History Of Customized Homes In America

The history of the custom home runs deep in American architecture. Just how deep? Let’s find out!

Pattern Books

What is a “pattern book”? That’s a great question! In the field of architecture, a pattern book is a collection of design that allowed builders and clients to have a basis for what they want before making subtle changes here and there to make the house customized for the family living in it. Sound familiar? It should! Urban LUX is one of the best customized home builders in Hill Country Texas. Our model works similarly, where clients can choose a floor plan that matches their needs best before adding their own customizations.


The first architect to create a pattern book was actually Vitruvius in Ancient Rome! He is credited as the father of standardized architecture. He is known for not only planning but also constructing various military bases and towns across the Roman Empire, as well as creating a coding system for different architectural elements.

American Architecture

Architectural style in America from the 1600s to the present, can be categorized into roughly seven families of design — each of the families have their own categories with specific, definitive elements.

The Colonial Family (1600 – 1850)
1620 – 1740Postmedieval English
1600 – 1850Spanish Colonial
1625 – 1840 Dutch Colonial
1700 – 1830French Colonial
1700 – 1850Georgian
1780 – 1840Federal
The Folk/Vernacular Family (1620 – Present)
1620 – 1940Pre-Railroad
1700 – 1930National
1930 – PresentManufactured
The Romantic Family (1825 – 1885)
1825 – 1860Greek Revival
1840 – 1880Gothic Revival
1840 – 1885Italiante
The Victorian Family (1855 – 1910)
1855 – 1885Second Empire
1860 – 1890Stick
1880 – 1910Queen Anne
The Eclectic Family (1880 – Present)
1880 – 1980Colonial Revival
1890 – 1935Italian Renaissance Revival
1890 – 1920Mission
1890 – 1940Tudor
1895 – 1955Neoclassical
1910 – PresentPueblo Revival
1915 – 1940Spanish Revival
1915 – 1945French Eclectic
1925 – 1955Monterey
The Modern Family (1900 – Present)
1900 – 1920Prairie
1905 – 1930Craftsman
1920 – 1940Art Moderne
1935 – 1950Minimal Traditional
1935 – 1975Ranch
1945 – 1990Contemporary
1950 – 1975A-frame
1950 – PresentOrganic
1965 – 1990Shed
1965 – PresentPostmodern
1980 – PresentDeconstructivist
1990 – Present21st Century
The Neo-Eclectic Family (1935 – Present)
1935 – 1985Styled Ranch
1940 – 1985Mansard
1985 – PresentNew Traditional
1990 – PresentMcMansion

Starting in the 1800’s, pattern books became crucial to American architecture. Almost like an almanac of building designs, there were also advertisements for companies that offered paint, furniture, and other important things to furnish and decorate the property of the new homeowners.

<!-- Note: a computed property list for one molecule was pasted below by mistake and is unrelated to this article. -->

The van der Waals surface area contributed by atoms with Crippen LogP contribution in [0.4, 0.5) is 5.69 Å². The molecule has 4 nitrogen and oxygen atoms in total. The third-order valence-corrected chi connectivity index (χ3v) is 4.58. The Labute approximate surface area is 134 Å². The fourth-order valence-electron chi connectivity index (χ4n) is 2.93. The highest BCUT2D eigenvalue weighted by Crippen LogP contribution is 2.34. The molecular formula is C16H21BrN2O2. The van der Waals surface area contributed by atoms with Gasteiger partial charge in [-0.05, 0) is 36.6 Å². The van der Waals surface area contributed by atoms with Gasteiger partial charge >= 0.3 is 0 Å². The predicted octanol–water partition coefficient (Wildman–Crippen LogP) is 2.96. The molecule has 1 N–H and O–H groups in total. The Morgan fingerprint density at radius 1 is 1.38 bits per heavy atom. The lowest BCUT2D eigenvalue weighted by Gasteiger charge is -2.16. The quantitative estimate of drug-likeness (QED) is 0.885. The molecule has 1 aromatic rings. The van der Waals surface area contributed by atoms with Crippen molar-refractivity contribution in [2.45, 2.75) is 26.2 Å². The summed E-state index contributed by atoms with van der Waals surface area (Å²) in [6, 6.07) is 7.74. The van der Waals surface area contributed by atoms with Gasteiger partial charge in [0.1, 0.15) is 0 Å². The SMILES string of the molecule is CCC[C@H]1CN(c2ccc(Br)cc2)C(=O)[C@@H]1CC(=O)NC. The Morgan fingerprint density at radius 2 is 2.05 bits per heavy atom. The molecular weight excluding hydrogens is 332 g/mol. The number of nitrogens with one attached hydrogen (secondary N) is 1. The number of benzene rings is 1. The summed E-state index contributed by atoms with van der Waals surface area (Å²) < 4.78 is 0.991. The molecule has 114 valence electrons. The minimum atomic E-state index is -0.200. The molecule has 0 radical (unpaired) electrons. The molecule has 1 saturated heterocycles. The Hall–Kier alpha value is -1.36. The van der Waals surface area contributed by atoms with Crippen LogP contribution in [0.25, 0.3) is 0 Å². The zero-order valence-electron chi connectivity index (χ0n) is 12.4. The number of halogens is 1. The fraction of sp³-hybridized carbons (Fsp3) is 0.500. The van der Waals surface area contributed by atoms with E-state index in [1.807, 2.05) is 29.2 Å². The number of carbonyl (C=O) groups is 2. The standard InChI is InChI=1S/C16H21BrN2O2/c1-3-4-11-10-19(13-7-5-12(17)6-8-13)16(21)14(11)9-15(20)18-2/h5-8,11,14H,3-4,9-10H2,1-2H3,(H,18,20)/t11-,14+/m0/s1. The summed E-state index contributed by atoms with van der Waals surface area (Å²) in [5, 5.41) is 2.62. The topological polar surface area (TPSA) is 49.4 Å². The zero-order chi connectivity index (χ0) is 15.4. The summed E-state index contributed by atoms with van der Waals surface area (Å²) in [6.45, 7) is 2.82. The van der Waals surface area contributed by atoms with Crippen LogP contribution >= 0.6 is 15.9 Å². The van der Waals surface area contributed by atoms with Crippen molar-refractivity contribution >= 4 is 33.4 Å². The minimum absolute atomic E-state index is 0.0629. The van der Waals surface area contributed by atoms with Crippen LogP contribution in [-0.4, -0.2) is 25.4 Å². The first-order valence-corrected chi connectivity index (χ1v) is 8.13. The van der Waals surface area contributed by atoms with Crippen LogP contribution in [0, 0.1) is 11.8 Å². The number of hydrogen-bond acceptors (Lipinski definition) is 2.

Big names to know that made history with the pattern books they created and published were Asher Benjamin, Alexander Jackson Davis, and Andrew Jackson Downing. In fact, according to this article, “ In 1842, Downing and Davis collaborated on Victorian Cottage Residences, which addressed the importance of color, irregularity and variety in residential design.”

The Texas Chainsaw Massacre House

Yes, you read that right. This beautiful Victorian house was the set and filming location for the original 1973 cult classic, the Texas Chainsaw Massacre. When they found the house for the film, it was in dilapidated condition in La Frontera, Texas. That’s why today you may not recognize the house in all her restored glory in Kingsland, Texas. Yes! In a surprising turn of events during 1998, the original and broken down “Chainsaw House” was sliced into six sections, moved, and restored by master carpenter Anthony Mayfield. Now there is a delicious restaurant named Grand Central Cafe that doesn’t hide it’s history, with a popular drink named, “Leatherface lemonade.”

Before the renovation, the house is estimated to have been built around 1908 and is credited for being a pattern book house — ordered out of a catalog and constructed from materials sent from a local lumber company. How do we know? The Texas Chainsaw Massacre House has a twin! Another home that moved frequently (especially considering its size and inanimate state), the Frisk house was built across the street from the Chainsaw House before being moved to another location in the same town, La Frontera. It also deteriorated to the same condition but suffered from dense overgrowth of trees and went unnoticed until 2006. That’s when Don Martin and Bill Smalling moved the house to Georgetown, Texas where it is currently being used as an office.

Urban LUX Custom Builders

Are you surprised? Who knew there was such a rich history of customized houses in America! Urban LUX is proud to carry on the tradition with our high quality, comfortable, customized homes in Hill Country Texas. Contact us today to start building the home of your dreams.

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